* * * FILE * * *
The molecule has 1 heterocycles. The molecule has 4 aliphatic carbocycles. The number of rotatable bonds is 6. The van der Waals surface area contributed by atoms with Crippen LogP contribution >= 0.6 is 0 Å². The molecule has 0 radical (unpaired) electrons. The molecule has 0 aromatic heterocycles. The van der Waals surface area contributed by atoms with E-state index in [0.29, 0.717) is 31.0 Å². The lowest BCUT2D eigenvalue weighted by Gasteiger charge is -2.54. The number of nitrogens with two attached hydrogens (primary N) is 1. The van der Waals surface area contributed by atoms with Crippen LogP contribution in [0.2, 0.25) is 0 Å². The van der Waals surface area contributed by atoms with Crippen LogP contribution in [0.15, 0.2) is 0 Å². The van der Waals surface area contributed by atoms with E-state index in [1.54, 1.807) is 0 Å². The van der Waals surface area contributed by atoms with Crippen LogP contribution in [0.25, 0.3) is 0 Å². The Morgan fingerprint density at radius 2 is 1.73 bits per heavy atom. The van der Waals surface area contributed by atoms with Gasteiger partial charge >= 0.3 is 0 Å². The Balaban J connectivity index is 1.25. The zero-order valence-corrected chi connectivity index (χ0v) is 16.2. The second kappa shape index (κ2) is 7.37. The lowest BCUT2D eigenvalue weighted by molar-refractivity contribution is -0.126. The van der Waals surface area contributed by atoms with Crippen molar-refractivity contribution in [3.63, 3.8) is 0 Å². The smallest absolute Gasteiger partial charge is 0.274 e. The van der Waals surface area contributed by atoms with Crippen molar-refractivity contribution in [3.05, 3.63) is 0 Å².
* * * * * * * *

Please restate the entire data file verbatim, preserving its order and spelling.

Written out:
The molecule has 1 heterocycles. The molecule has 4 aliphatic carbocycles. The number of rotatable bonds is 6. The van der Waals surface area contributed by atoms with Crippen LogP contribution >= 0.6 is 0 Å². The molecule has 0 radical (unpaired) electrons. The molecule has 0 aromatic heterocycles. The van der Waals surface area contributed by atoms with E-state index in [0.29, 0.717) is 31.0 Å². The lowest BCUT2D eigenvalue weighted by Gasteiger charge is -2.54. The number of nitrogens with two attached hydrogens (primary N) is 1. The van der Waals surface area contributed by atoms with Crippen LogP contribution in [0.2, 0.25) is 0 Å². The van der Waals surface area contributed by atoms with Crippen LogP contribution in [0.15, 0.2) is 0 Å². The van der Waals surface area contributed by atoms with E-state index in [1.54, 1.807) is 0 Å². The van der Waals surface area contributed by atoms with Crippen LogP contribution in [0.25, 0.3) is 0 Å². The Morgan fingerprint density at radius 2 is 1.73 bits per heavy atom. The van der Waals surface area contributed by atoms with Gasteiger partial charge >= 0.3 is 0 Å². The Balaban J connectivity index is 1.25. The zero-order valence-corrected chi connectivity index (χ0v) is 16.2. The second kappa shape index (κ2) is 7.37. The lowest BCUT2D eigenvalue weighted by molar-refractivity contribution is -0.126. The van der Waals surface area contributed by atoms with Crippen molar-refractivity contribution in [3.63, 3.8) is 0 Å². The smallest absolute Gasteiger partial charge is 0.274 e. The van der Waals surface area contributed by atoms with Crippen molar-refractivity contribution in [3.05, 3.63) is 0 Å².